God justifies the ungodly

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Justification is usually a strange word to most people because it is not a part of our everday vocabulary. In its spiritual sense, however, it is a word rich in content.

The Bible explains justification in this way: "Blessed are those whose lawless deeds have been forgiven, and whose sins have been covered. Blessed is the man whose sin the Lord will not take into account" (Rom. 4:7,8). In ourselves we are sinners, but when God has granted us forgiveness through faith in Jesus, He does not see any faults in us. Paul writes: "God justifies the ungodly" (Rom. 4:5). God grants forgiveness to us who of ourselves, with all our works, are completely unworthy, ungodly. Our Reformer, Dr. Martin Luther, in fact says that justification is the same as forgiveness of sins for Christ's sake.

When the Bible speaks of a person's justification in God's sight, it is referring to a person being declared righteous or justified. This person is not changed into a sinless person. Jesus' righteousness or holiness is ascribed to him.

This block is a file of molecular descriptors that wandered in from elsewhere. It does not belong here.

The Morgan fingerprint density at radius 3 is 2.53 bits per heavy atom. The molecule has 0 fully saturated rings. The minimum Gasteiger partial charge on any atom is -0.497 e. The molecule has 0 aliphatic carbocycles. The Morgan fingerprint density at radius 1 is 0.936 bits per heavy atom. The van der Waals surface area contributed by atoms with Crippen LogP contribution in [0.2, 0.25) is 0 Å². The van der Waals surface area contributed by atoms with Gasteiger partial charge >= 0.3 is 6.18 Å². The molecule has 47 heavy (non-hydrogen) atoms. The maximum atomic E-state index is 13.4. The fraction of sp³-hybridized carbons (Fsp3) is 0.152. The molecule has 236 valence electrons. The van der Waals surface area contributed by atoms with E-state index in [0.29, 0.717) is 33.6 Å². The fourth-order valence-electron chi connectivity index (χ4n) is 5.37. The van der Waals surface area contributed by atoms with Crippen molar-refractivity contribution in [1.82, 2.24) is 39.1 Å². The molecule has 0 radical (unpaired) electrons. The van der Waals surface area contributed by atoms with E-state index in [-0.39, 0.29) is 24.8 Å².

What does the fact that God justifies the ungodly mean to us? It means that our works do not save us. "All of our righteous deeds are like a filthy garment" (Is. 64:6). If we think that we are acceptable to God without Christ, we are mistaken. The noblest person does not have a righteousness of his own that is acceptable to God. All he can bring before God is sin. God does not justify saints but ungodly people. This is a comforting truth to a person who is experiencing terrors of conscience. Our works are not needed for attaining salvation. God does not require them as a prerequisite for reaching heaven, but rather, as a free gift He gives us Christ's perfect work, His subtitutionary suffering and death.

The person who thinks he has progressed far enough in sanctification so that God will be able to take his works into consideration in granting salvation, has gone astray, far from Christ, and has succumbed to spiritual pride.

A Christian is both a righteous person and a sinner at the same time. He enjoys salvation through faith, but at the same time sighs because of his sins. He is, as it were, in heaven and on earth at the same time, but never dangles between the two.